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Professor's productive year saw exhibitions, acquisitions, residencies, travel, and press

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Assistant Professor Barry Underwood had a busy, productive sabbatical last year. He traveled to half a dozen national parks around the western U.S. to scout locations and take photographs for a new project; completed two artist residencies in New England; took part in nine exhibitions; was featured in more than a dozen magazine and website articles; and rounded out the year with four of his prints selected for Akron Art Museumís permanent photography collection. Read more in the article below.

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7/31-8/2: Looney Tunes finale, The Double, Brasslands & more!

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Sep 27, 2014

Filmmaker and author John Waters to present one-man show

Blog . Monty Python and the Holy Book of Days

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Monty Python and the Holy Book of Days

03/27/12  |  Posted by Amber Luning  |  Posted in Digital Canvas - Apps & Accessories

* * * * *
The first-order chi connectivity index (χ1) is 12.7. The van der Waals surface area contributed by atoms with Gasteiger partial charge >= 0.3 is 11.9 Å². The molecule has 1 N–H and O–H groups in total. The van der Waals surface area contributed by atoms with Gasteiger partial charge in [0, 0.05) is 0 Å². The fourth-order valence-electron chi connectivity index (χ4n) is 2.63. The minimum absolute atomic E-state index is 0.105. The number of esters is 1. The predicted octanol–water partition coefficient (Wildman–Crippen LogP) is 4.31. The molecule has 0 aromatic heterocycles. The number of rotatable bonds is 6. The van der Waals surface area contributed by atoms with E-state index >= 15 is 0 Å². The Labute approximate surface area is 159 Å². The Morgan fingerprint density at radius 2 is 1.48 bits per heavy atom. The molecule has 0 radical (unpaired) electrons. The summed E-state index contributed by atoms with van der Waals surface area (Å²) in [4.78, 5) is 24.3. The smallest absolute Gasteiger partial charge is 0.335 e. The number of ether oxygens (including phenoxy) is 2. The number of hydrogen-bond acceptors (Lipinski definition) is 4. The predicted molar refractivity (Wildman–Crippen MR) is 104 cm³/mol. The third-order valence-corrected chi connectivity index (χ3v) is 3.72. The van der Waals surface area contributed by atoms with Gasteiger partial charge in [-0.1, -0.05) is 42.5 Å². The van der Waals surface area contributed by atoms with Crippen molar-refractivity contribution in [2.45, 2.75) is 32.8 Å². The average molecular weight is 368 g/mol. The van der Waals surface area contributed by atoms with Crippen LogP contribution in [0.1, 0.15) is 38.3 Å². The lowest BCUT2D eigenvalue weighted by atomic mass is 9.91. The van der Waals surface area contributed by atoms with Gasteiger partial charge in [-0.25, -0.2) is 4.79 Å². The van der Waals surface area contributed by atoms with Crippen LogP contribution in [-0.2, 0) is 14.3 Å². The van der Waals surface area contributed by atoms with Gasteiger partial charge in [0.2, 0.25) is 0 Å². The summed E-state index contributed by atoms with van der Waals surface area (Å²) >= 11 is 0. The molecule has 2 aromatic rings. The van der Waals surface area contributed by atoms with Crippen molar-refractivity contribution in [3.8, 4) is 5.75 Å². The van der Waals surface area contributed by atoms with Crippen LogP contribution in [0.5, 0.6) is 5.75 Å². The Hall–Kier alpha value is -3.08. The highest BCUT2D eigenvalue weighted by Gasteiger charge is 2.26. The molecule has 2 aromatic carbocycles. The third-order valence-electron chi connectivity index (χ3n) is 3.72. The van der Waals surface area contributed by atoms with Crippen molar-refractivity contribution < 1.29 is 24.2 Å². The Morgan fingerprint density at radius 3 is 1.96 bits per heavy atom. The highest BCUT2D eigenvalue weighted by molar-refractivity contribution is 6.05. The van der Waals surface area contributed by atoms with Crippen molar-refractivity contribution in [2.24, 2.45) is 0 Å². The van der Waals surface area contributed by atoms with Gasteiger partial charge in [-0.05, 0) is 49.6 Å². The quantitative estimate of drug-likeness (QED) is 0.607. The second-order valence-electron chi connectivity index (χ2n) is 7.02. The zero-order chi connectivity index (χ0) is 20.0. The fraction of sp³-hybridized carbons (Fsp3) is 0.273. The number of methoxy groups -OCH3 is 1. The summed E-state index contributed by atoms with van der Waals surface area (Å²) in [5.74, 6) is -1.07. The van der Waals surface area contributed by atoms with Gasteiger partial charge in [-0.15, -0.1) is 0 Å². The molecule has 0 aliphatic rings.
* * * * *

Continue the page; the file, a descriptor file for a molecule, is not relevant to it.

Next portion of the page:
I'd like to start off by pointing out that I'm an enormous Monty Python fan, as I'm sure a lot of the readership of this blog is as well. Just in case you aren't an avid Python fan, please become one quickly. There are "Monty Python's Meaning of Life" clips free on Hulu. It is fairly important to have seen or at least know of the Monty Python and the Holy Grail film before interacting with this app, because the app is about the making of the film. To warm you up, here is the trailer for the app. Ooh yes. This will be awesome. What's important to know about Monty Python and the Holy Grail, is that it was shot in 28 days, on a budget of about $300,000 (which seems a lot, but remember, the budget for Russel Crowe's "Robin Hood" was $155 million, and it was a terrible movie in comparison.) Understanding the sort of hectic, tightly budgeted manner in which Monty Python and the Holy Grail was made, gives us a unique perspective into what it's like to produce an indie film, from inside the making of the film itself. So let's begin! The app opens with a monologue by John Cleese, and transitions into the main screen Which transitions into the secondary main screen... As you see, there are some helpful icons. One is actually a help icon, in case you get lost while navigating the app. One is for syncing the app with a blu-ray player, so as the film goes from scene to scene, your app will also transition to those scenes and give you background into on the making of that scene. That all sounds lovely, but I lack a blu ray player, or a blu-ray copy of the movie, so I will focus strictly on the standalone app aspects. There are two options for navigation. There's going through by day, and going through by scene. For comparison, here are two frames from day view, and scene view. [caption id="attachment_3180" align="alignnone" width="400" caption="Scene view"][/caption] [caption id="attachment_3174" align="alignnone" width="400" caption="Day view"][/caption] Scene view might be a better companion to the film, but day view gives us the greates bang for our buck, so to speak, in the rich quirky behind the scenes python action. For example, did you know that the sheep the French soldiers tossed off the castle wall at Arthur and his knights was actually a real roadkill sheep? neither did I, and come to think of it, I'm not sure I'm comfortable knowing it. Day view gives you the options to view some special things as well, like sound bites of your favorite scenes, and videos of Terry Jones, Michael Palin, and Scottish mountaineer Hamish McInness wandering around the Scottish countryside exclaiming about "How bloody deep that gorge was. I can't believe we were that stupid" Occasionally there are also little finger slidey animations as well. Like this one showing Sir Robin flying into the valley of death. [caption id="attachment_3171" align="alignnone" width="400" caption="African or European swallow?"][/caption] In both views there's the opportunity to watch outtakes and raw footage from the movie, which is pretty amazing. To read Michael Palin's diary... [caption id="attachment_3173" align="alignnone" width="400" caption="Grahm Chapman is Ethel DeKeyser when drunk. These are important things to know"][/caption] To look at cool photos, showing some of the ways the Pythons created their movie magic... [caption id="attachment_3177" align="alignnone" width="400" caption="I thought he moved a bit puppety in that one scene..."][/caption] And you can look at itenerary sheets. Yes, there were itinerary sheets. and you can look a them. [caption id="attachment_3172" align="alignnone" width="400" caption="Movie magic"][/caption] At any point you can tap the grail in the lower left hand corner to bring up the bottom menu and find a scene or day quickly. Honestly, I can't say enough good things about this app. It isn't just for Monty Python geeks (although, from personal experience, I can tell you that Monty Python Geeks will love it), It gives you a real feel for what it's like to be on the set of an independent film, the day by day hassles and rewards and hilarity and sadness. If you ever feel like maybe you perhaps want to be involved in film or TV, or want to do video art, or large installation. Anything that takes a budget and a team and time, this app is a good resource for you. Plus, it's fun and funny, and who doesn't like that? Monty Python and the Holy Book of Days is available at the App Store for $4.99.

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